The same is mostly true for technical writing, with the only caveat being that you need to be knowledgeable in the actual technical processes as well. 

But simply education and technical knowledge won't bring you career success as a technical writer in 2021. In this day and age, you need a few more skill pointers to become a great writer.

Here they are:

  • Research Skills: The ability to perform extremely detailed research is the cornerstone of a successful career. Most forms of technical  involve some form of research and study before the actual bit. Make sure to develop the ability to research extensively and be highly observant throughout the research to find the most valuable points for your content. 
  • Efficient Planning: Unless you have an unlimited timeline to develop your technical content, you will need to learn how to manage your research, outlines, content writing, and distribution efficiency. Planning for the content ahead of time, or developing a system to quickly wrap up high-level content will help you stick to deadlines without compromising on quality.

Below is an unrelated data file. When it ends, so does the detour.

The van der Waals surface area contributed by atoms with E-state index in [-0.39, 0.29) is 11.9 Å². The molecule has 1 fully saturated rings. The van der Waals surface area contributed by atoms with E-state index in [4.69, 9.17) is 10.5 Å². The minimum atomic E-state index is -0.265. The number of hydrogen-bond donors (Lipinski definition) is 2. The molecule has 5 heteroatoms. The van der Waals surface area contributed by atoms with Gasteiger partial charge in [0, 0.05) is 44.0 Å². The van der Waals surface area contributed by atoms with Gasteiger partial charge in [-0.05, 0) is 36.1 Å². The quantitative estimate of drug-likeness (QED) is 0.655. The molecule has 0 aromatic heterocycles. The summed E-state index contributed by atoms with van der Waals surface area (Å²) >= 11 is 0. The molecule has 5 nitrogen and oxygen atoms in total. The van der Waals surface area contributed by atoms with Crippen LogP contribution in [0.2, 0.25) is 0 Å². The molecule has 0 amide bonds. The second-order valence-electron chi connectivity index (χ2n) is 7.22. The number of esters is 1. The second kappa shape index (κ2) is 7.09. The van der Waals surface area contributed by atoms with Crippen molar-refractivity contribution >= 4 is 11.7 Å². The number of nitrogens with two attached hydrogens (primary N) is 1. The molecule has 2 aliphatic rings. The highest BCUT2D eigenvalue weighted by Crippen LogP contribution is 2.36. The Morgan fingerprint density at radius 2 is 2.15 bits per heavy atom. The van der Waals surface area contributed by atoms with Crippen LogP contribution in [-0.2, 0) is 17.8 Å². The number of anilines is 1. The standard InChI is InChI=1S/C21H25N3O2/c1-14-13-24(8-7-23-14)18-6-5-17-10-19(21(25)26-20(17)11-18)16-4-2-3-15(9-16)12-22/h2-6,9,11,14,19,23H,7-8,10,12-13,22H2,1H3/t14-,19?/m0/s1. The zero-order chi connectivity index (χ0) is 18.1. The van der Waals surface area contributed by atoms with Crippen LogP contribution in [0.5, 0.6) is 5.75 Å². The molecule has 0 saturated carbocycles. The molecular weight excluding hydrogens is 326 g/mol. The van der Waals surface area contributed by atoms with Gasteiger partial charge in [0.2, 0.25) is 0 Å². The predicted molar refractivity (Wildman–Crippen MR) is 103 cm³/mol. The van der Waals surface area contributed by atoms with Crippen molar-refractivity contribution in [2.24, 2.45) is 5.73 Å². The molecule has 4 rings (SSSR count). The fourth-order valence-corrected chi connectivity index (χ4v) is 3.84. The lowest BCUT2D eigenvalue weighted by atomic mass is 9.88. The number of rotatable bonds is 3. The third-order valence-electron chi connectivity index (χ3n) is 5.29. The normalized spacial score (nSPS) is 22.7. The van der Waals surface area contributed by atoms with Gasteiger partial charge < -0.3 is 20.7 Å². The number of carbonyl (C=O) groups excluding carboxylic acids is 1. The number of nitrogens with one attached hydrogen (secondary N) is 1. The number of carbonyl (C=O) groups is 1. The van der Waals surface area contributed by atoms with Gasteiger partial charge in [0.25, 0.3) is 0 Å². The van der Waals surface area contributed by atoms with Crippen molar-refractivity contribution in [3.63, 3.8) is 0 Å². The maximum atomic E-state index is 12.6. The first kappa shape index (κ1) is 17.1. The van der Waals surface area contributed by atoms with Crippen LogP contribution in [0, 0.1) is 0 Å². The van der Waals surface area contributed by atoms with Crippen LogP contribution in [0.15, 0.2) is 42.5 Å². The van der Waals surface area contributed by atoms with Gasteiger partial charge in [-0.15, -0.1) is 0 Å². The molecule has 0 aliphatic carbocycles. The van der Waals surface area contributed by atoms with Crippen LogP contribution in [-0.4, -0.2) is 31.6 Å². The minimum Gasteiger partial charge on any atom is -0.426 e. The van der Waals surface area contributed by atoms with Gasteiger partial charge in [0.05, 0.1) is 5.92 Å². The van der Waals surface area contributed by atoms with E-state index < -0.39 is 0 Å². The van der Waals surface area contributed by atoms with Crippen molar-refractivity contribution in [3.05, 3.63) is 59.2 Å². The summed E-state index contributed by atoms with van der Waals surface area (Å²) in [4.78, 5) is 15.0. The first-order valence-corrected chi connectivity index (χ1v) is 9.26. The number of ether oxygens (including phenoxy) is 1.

• Observation Skills: Most technical content is long-form and involves a heavy amount of complex data points. These can be easily overlooked if you don't pay attention when aligning the data points in the right place. Make sure to work on developing a keen sense of observation which will help you pick valuable data from a sea of random information.
  • Being Tech-Savvy: Being in the digital age, there's really no excuse for not being familiar with content development software systems in 2021, especially if you want to develop more high-quality content, in a shorter time, and deliver it successfully. If you're not already, be sure to take online courses in content writing software systems before applying for a job.

These technical writing skills will help you succeed in your career. Additionally, make sure that this type of content really appeals to you as a writer and that you're willing to explore the various sides of it throughout your career. 

Final Thoughts

According to the BLS, the vast majority of technical writers make over six figures a year. This makes it one of the best paying jobs in the professional field.

To ensure that you go above and beyond that sooner in your career, find out where your strengths lie, what skills the host companies value, and apply for jobs accordingly. 


If you are new to technical writing and are looking to break in, we recommend taking our Technical Writing Certification Course, where you will learn fundamentals of being a technical writer, how to dominate technical writer interviews, and how to stand out as a technical writing candidate.